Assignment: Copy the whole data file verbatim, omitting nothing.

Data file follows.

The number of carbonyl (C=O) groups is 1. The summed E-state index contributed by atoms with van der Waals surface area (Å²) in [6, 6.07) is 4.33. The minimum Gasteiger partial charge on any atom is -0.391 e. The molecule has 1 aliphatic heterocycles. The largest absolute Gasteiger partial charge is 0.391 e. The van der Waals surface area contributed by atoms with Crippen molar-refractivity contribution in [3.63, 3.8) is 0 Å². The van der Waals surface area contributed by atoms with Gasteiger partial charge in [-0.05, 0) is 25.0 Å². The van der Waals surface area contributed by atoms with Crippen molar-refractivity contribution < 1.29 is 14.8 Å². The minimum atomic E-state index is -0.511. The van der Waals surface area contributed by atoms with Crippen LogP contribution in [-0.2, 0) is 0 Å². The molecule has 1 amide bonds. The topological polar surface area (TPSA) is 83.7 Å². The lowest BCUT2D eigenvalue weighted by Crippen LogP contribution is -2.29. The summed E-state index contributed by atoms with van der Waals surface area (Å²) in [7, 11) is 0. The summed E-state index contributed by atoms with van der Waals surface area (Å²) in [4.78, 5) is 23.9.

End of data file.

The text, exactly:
The number of carbonyl (C=O) groups is 1. The summed E-state index contributed by atoms with van der Waals surface area (Å²) in [6, 6.07) is 4.33. The minimum Gasteiger partial charge on any atom is -0.391 e. The molecule has 1 aliphatic heterocycles. The largest absolute Gasteiger partial charge is 0.391 e. The van der Waals surface area contributed by atoms with Crippen molar-refractivity contribution in [3.63, 3.8) is 0 Å². The van der Waals surface area contributed by atoms with Gasteiger partial charge in [-0.05, 0) is 25.0 Å². The van der Waals surface area contributed by atoms with Crippen molar-refractivity contribution < 1.29 is 14.8 Å². The minimum atomic E-state index is -0.511. The van der Waals surface area contributed by atoms with Crippen LogP contribution in [-0.2, 0) is 0 Å². The molecule has 1 amide bonds. The topological polar surface area (TPSA) is 83.7 Å². The lowest BCUT2D eigenvalue weighted by Crippen LogP contribution is -2.29. The summed E-state index contributed by atoms with van der Waals surface area (Å²) in [7, 11) is 0. The summed E-state index contributed by atoms with van der Waals surface area (Å²) in [4.78, 5) is 23.9.